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True North: A Memoir Paperback – August 15, 1995


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True North: A Memoir + The Road from Coorain + A Woman's Education
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Product Details

  • Paperback: 250 pages
  • Publisher: Vintage; 1st edition (August 15, 1995)
  • Language: English
  • ISBN-10: 0679744614
  • ISBN-13: 978-0679744610
  • Product Dimensions: 5.2 x 0.6 x 8 inches
  • Shipping Weight: 8.8 ounces (View shipping rates and policies)
  • Average Customer Review: 4.3 out of 5 stars  See all reviews (23 customer reviews)
  • Amazon Best Sellers Rank: #506,762 in Books (See Top 100 in Books)

Editorial Reviews

From Publishers Weekly

Conway continues her autobiography in this follow up to The Road from Coorain, picking up with her arrival in the U.S. to begin graduate studies at Harvard, and culminating with her being named the first woman president of Smith College in 1975.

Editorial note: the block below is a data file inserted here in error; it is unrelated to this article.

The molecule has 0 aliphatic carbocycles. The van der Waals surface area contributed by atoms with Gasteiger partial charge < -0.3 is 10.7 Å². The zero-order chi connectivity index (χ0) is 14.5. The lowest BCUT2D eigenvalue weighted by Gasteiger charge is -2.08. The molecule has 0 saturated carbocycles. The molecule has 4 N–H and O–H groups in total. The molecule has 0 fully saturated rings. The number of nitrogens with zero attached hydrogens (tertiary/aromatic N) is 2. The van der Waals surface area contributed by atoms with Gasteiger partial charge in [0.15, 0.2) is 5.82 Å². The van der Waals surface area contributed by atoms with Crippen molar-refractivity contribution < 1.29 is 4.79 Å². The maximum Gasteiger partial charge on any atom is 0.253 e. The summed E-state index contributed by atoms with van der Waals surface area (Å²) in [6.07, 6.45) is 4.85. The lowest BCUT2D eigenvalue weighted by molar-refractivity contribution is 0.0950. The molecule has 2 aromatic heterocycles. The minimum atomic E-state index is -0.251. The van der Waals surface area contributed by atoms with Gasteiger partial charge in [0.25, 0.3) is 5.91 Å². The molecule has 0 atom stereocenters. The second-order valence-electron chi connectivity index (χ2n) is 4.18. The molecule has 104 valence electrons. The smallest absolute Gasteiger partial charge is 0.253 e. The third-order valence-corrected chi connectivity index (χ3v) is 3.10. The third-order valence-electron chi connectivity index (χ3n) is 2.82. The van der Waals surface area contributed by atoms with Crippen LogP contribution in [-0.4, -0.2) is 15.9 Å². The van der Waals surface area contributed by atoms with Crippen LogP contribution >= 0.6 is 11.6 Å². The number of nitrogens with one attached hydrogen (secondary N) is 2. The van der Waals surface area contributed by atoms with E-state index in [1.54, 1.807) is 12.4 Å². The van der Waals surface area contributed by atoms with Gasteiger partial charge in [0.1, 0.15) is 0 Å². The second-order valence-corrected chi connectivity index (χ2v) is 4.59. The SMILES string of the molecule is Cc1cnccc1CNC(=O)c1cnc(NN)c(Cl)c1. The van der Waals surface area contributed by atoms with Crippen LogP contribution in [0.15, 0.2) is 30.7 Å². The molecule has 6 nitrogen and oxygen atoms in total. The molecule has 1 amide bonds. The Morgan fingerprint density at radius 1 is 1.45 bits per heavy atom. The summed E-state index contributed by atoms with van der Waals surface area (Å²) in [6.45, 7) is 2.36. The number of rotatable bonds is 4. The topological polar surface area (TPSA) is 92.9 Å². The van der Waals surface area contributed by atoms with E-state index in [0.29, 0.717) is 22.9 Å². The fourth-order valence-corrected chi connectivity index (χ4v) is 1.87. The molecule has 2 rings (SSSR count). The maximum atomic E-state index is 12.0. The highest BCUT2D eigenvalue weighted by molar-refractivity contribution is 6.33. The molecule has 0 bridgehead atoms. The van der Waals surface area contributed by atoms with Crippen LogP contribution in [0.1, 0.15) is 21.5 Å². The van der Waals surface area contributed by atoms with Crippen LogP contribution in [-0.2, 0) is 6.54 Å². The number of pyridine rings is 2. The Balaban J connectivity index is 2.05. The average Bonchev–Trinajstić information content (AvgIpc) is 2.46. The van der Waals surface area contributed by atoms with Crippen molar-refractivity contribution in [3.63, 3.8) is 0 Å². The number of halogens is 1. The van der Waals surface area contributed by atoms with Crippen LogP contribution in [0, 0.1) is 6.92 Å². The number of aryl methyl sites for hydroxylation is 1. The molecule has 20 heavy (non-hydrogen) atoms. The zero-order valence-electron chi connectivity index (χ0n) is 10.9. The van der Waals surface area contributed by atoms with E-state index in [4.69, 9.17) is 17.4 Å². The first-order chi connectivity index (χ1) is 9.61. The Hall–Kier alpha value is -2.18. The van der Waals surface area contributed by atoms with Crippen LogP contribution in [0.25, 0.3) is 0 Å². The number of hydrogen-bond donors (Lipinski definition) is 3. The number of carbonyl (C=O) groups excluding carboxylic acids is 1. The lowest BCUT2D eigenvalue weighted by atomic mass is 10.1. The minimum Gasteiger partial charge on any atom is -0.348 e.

Copyright 1995 Reed Business Information, Inc.

From School Library Journal

YA-Following The Road from Coorain (Knopf, 1989), Conway leaves Australia to discover the freedom of open inquiry at Harvard University, and to break away from her mother's oppressive demands. For the first time, she forms true friendships with other women and develops a sense of confidence and happiness that becomes almost complete when she marries Professor John Conway, her "true north" (compass point). The Conways face serious challenges as they move to Canada where the author teaches history and later becomes vice president of Toronto University. As the book ends, she is president of Smith College. Conway writes in a clear, brisk, literary style that is readable, engaging, and sometimes lyrical. She details successes and pleasures as well as personal sorrows and disappointments that require background knowledge from the earlier title. The final third of the book is a technical discussion of university-administration issues and of less general appeal, but good for readers interested in academic careers. Mature YAs seeking biography or women's studies will find Conway's continuing journey a fascinating one.
Judy Sokoll, Fairfax County Public Library, VA
Copyright 1994 Reed Business Information, Inc. --This text refers to an out of print or unavailable edition of this title.

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Customer Reviews